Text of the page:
Peace on earth through celebrating not only Christ’s birth but also his atonement and resurrection were the takeaways BYU-Hawaii students and community members received after watching the First Presidency Christmas Devotional on Dec. 4.
“Each of the speakers went past the glitter and glamour of Christmas. This [devotional] goes beyond all of that. What they say appeals to all followers of Christ in our different needs, levels, and understandings,” said President Vonn Logan, the first counselor in the Laie YSA 2nd Stake Presidency.
Logan said the Christmas devotional “lays the ground work” for the Christmas season not only for members of the church, but also for all believers of Christ, celebrating and remembering the birth of the Savior.
President Henry B. Eyring, first counselor in the First Presidency, and other general authorities of the church, emphasized the birth of the Savior through four talks given during a broadcast to thousands of members of the church in the conference center and throughout the world. The Mormon Tabernacle Choir serenaded members of the church in the conference center with traditional Christmas hymns as well as other arrangements such as, “Whence Is That Goodly Fragrance Flowing” and the “Wexford Carol.”
Elder Dallin H. Oaks, of the Quorum of the Twelve Apostles, spoke on the prophecies of the birth of Jesus Christ, recounting that the birth, life and death of Jesus Christ is central to God’s purposes of the eternal salvation of mankind.
Elder Craig C. Christensen, of the Presidency of the Seventy, addressed the importance of Christ’s birth as being “the birth story of the ages.” Christensen quoted President Gordon B. Hinckley, who said, “There would be no Christmas if there had not been Easter,” focusing on the atoning sacrifice of Jesus Christ.
Brother Douglas D. Holmes, first counselor of the Young Men General Presidency related the importance of the gift of the Holy Ghost. “Giving and receiving gifts is part of Christmas…the joy of giving and receiving gifts turns our hearts,” Holmes said.
Leah Rasmussen, a freshman majoring in business management from Alaska, said her favorite speaker was Holmes. “I found it very profound that every day we have the opportunity to pursue light and truth. That really stood out to me,” Rasmussen said. “I feel like this devotional is one of the first that I’ve felt where I actually participated and engaged in it. I think any messages the church puts out at Christmastime, Mormon Messages, Light the World or Because of Him, all those things encourage Christ year-round,” she added.
President Logan said when he compared his first Christmas with his wife and newborn daughter, they were poor college students and only had three gifts under their small tree: a glass tumbler he bought his wife, a bottle of Old Spice men’s cologne she bought for him and a little rattle for their daughter.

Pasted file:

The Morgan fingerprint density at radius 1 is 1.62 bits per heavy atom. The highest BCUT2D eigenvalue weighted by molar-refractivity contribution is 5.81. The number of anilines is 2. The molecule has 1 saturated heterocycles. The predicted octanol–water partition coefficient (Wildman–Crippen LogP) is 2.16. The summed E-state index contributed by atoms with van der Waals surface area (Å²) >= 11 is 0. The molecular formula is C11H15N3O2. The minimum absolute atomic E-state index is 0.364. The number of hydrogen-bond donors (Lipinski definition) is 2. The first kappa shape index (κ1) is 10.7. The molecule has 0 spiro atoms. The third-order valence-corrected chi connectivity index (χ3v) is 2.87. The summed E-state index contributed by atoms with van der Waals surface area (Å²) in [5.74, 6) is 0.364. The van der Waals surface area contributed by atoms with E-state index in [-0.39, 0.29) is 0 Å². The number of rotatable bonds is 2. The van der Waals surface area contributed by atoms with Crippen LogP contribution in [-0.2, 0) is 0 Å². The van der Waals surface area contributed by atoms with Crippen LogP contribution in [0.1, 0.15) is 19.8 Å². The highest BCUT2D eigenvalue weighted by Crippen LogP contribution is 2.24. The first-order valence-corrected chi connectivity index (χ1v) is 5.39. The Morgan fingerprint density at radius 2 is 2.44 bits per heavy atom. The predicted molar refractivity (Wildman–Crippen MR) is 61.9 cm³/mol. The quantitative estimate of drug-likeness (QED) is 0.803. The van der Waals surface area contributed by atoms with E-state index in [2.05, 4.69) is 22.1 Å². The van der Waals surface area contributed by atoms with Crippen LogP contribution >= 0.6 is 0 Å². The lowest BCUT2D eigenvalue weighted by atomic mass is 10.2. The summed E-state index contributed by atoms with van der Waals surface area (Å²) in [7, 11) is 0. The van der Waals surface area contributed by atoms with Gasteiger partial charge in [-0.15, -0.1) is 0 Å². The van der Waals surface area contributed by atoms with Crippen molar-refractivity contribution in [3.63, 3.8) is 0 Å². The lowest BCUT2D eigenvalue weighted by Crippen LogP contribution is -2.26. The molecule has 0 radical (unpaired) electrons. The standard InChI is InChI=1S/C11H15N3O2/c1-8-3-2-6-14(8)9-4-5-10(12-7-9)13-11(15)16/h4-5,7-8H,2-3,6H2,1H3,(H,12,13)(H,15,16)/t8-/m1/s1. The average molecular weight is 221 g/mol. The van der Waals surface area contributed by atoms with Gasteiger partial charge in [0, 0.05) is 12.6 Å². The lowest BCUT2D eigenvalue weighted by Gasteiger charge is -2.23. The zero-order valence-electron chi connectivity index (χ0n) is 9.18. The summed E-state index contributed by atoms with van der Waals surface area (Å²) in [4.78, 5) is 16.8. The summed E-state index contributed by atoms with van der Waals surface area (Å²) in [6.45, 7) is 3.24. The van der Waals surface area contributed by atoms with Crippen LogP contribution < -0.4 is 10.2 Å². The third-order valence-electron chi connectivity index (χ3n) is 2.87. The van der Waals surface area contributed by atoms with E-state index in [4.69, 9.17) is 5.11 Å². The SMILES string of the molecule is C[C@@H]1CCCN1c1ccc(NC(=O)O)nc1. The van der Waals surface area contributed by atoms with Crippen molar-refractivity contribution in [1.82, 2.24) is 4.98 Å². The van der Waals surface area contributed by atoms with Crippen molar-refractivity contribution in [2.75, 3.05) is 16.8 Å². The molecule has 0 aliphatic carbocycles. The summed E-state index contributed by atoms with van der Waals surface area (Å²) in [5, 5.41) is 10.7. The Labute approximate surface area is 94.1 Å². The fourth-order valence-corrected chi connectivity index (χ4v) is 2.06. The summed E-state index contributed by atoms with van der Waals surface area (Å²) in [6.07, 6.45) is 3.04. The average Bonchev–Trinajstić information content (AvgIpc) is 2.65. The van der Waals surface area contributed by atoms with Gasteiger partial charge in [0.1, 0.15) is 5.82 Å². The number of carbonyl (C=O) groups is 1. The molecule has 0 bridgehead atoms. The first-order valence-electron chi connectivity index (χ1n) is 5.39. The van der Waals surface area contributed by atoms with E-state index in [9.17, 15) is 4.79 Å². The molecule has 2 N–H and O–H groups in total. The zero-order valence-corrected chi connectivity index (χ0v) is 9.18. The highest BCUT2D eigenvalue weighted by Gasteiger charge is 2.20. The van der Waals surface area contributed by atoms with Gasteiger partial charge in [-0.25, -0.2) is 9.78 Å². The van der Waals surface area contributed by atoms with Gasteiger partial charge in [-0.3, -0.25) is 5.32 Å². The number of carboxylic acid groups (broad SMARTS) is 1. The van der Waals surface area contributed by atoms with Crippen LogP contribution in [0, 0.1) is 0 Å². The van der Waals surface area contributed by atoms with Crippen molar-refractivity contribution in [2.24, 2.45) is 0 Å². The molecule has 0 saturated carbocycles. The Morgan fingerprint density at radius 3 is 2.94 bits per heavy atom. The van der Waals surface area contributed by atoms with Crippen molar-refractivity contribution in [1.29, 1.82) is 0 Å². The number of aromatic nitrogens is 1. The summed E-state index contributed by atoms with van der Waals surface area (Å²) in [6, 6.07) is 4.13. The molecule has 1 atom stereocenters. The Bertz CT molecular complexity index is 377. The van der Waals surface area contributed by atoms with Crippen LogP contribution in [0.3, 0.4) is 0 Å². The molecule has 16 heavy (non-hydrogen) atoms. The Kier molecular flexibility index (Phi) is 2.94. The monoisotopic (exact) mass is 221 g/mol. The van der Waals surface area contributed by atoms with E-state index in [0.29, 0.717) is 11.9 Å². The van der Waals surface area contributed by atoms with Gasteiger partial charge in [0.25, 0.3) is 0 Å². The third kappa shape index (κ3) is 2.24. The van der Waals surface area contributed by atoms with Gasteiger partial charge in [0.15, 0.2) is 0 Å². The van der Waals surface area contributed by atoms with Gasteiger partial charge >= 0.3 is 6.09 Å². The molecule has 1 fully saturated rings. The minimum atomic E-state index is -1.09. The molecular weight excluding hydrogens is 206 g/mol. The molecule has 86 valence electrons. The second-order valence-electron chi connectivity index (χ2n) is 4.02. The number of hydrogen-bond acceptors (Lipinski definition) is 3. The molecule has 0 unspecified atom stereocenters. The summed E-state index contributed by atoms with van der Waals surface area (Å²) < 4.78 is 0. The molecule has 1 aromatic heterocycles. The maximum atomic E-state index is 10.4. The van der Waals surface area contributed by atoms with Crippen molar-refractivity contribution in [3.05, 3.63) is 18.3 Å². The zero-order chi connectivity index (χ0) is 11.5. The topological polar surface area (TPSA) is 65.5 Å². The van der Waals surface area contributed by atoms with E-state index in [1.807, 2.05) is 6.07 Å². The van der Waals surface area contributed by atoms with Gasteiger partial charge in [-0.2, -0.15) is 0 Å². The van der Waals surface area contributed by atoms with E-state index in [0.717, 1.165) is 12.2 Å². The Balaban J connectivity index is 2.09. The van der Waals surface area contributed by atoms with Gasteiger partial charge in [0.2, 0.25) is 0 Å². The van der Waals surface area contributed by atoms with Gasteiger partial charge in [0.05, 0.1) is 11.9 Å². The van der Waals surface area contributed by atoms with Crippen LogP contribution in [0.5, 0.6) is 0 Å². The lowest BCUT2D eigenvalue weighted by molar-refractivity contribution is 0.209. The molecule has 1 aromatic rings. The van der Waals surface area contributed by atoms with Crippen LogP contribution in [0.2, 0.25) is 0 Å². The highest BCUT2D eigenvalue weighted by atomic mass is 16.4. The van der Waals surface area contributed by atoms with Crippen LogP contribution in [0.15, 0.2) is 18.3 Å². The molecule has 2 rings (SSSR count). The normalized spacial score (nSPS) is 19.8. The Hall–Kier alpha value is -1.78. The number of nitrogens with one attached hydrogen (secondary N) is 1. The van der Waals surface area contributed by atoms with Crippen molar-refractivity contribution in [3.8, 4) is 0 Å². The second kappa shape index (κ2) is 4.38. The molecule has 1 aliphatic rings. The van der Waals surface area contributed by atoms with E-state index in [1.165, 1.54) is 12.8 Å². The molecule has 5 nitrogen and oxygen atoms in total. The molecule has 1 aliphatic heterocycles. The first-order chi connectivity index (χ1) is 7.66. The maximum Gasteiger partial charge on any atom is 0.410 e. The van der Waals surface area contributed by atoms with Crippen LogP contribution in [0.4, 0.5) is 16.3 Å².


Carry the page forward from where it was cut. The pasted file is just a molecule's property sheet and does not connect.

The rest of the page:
Twenty years later, President Logan said their financial situation has improved and they’re able to afford more gifts. However, he said, “The thing that is most important is peace. What we seek is peace. Peace is not something that we gain through money. It’s not something that comes through position, and [President Eyring] points that out so significantly.”
Eyring focused predominantly on peace during Christmas. He noted Jesus was not born during the best economic and political time. “The peace of Christmas is the peace of God, which passeth all understanding,” he said.
“Henry B. Eyring’s talk stood out to me,” said Samuel Mangakahia, a sophomore majoring in graphic design from Australia. “Finding traditions in your own family based on what Christ would do and remembering who to worship – especially Heavenly Father – and keeping the commandments. After doing these things, peace and hope will be found.”
President Logan said President Eyring’s talk and “parental observations” on peace reminded him of the Christmases he spent with his family. “President Eyring’s talk was very heart-warming,” he said. “My wife and I were in the same situation where our Christmases were spent with our children and now we’re just shrinking back again.”
Logan added the most important things aren’t the material things people often associate with Christmas, such as gifts and other commodities. “[My wife and I] didn’t feel any different between our beginning and where we are now. The most overwhelming part of our Christmas wasn’t the value of what was under the tree but what we felt in our hearts,” he said. “That suggests to me the value of peace.” Love and obedience are two things Logan attributes to having a peaceful home and family.